Duck Dynasty Controversy: 5 Things You Need to Know

It's the controversy that keeps on coming — so make sure you're up to date

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Art Streiber

Start trying to catch up on the Duck Dynasty controversy now and you might not finish reading till 2014 — and, by that point, at the rate things are going, you’ll already be behind on the news again. The five days since A&E announced on Dec. 18 that Phil Robertson, patriarch of the hit reality-TV family, would be suspended for anti-gay remarks he made in an interview with GQ have been chock-a-block with Duck drama.

(BACKGROUNDHow a tight-knit family of godly duck hunters shot to reality-TV fame)

So we’ll make it easy for you. Here’s what happened first: Phil Robertson’s comments to GQ‘s Drew Magary (for example: “Start with homosexual behavior and just morph out from there. Bestiality, sleeping around with this woman and that woman and that woman and those men…”) led the network that runs his show to place him “under hiatus from filming indefinitely. The suspension quickly led to fan outcry and free-speech defenses — even though, as TIME’s James Poniewozik has pointed out, the First Amendment does not extend to a right to be on TV.

And here’s what you need to know now:

Robertson’s not apologizing. Robertson — who has made public remarks to the same effect in the past, but never with the same amount of notice — responded to what’s been going on, in a speech at his church in West Monroe, La., by reiterating his belief that homosexuality is a sin.

Meanwhile, the rest of what he said is coming under fire. Gay people weren’t the only subjects of Robertson’s insights in the GQ piece and, though those comments were the ones that initially got him in trouble, the rest of the profile has also been the topic of criticism — specifically his comments on race. For example, in the New York Times, Charles Blow drew attention to Robertson’s obelief that black workers in Jim Crow-era Louisiana were happier than African-Americans are now. Other potentially controversial topics in the GQ piece that have not yet received media scrutiny include health insurance and the separation of church and state.

Politicians are getting involved. Figures like Sarah Palin, Ted Cruz and Louisiana Gov. Bobby Jindal have rushed to publicly defend Phil Robertson in order to demonstrate their conservative bona fides. The lieutenant governor of Louisiana, Jay Dardenne, also said that the show is important to the state’s economy, and that the state could help the family stay on TV even if A&E decides to pull the plug. Meanwhile, a Georgia sheriff whose department has worked with the network on Beyond Scared Straight has said that he no longer wants anything to do with A&E.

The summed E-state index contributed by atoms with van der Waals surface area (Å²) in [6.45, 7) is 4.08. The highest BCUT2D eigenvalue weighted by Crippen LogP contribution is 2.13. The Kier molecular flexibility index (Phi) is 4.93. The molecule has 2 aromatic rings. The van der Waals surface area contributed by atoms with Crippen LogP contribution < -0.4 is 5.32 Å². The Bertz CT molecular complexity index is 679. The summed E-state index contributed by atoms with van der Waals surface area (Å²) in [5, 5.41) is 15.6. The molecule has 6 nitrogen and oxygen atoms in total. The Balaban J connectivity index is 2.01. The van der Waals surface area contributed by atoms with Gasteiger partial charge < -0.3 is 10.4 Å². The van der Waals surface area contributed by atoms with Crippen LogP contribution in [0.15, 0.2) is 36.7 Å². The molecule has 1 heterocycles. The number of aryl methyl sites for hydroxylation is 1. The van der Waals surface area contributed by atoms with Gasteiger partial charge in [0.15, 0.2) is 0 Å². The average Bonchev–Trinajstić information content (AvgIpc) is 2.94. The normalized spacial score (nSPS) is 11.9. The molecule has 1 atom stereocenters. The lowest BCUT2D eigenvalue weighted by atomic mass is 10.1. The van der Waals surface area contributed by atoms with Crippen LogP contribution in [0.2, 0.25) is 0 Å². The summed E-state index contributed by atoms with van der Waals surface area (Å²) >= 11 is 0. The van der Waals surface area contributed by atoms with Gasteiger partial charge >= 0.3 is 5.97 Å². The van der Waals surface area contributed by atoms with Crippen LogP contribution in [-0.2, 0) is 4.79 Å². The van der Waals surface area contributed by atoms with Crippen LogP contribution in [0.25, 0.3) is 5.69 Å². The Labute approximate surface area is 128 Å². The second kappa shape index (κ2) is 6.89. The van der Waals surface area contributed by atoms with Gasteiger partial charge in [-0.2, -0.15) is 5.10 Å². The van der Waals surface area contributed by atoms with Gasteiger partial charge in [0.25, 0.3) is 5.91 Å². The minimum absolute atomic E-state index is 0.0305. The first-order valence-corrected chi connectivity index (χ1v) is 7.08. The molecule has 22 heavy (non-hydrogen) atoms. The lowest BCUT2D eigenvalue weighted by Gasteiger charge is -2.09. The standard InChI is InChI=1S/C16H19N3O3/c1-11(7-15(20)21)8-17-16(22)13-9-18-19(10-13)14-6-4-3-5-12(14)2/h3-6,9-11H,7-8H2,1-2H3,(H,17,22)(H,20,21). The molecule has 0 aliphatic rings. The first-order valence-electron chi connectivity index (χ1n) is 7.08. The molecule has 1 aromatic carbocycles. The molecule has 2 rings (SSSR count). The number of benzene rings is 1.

But DD may actually get a boost from the controversy. The old adage that there’s no such thing as bad publicity is playing out for the Robertson clan. The restaurant chain Cracker Barrel reversed a decision to pull Duck Dynasty products from its shelves, citing the fact that fans were offended by that decision. The Duck Dynasty Christmas album, Duck the Halls, debuted at No. 1 in November and is projected to get a major sales bump this week. In addition, news outlets have noticed that Walmart’s website is sold out of many Duck Dynasty items.

And the future of the show isn’t actually all that murky. The rest of the Duck Dynasty clan spoke out the day after the controversy erupted, defending Phil and implying that they might not be willing to move forward with the show — which is a massive hit for the network — if he were excluded, and the Daily Mail reports that the family believes the whole GQ interview may have been a set-up to trap Phil. But they might not have a choice about whether to continue with the show: an unnamed source tells Fox that the family may be contractually required to continue filming until the network pulls the plug (the show’s contracts were just reupped in August, for a reported $200,000 per episode for the family). A few smaller networks have told TMZ they’d be eager to grab the show if A&E does decide to cancel. In the mean time, fans who haven’t been following the news might not even be able to tell anything’s going on: Entertainment Weekly has reported that 90 percent of the season’s episodes and have already been shot and contain Phil, and that they won’t be edited to exclude him. As of now, the show will return to the network on Jan. 15, as scheduled — and it’s conceivable that the indefinite hiatus may end in time for everything that has gone on this week to remain out of the camera’s sights. With Christmas just two days away, the Duck scandal may already be quieting.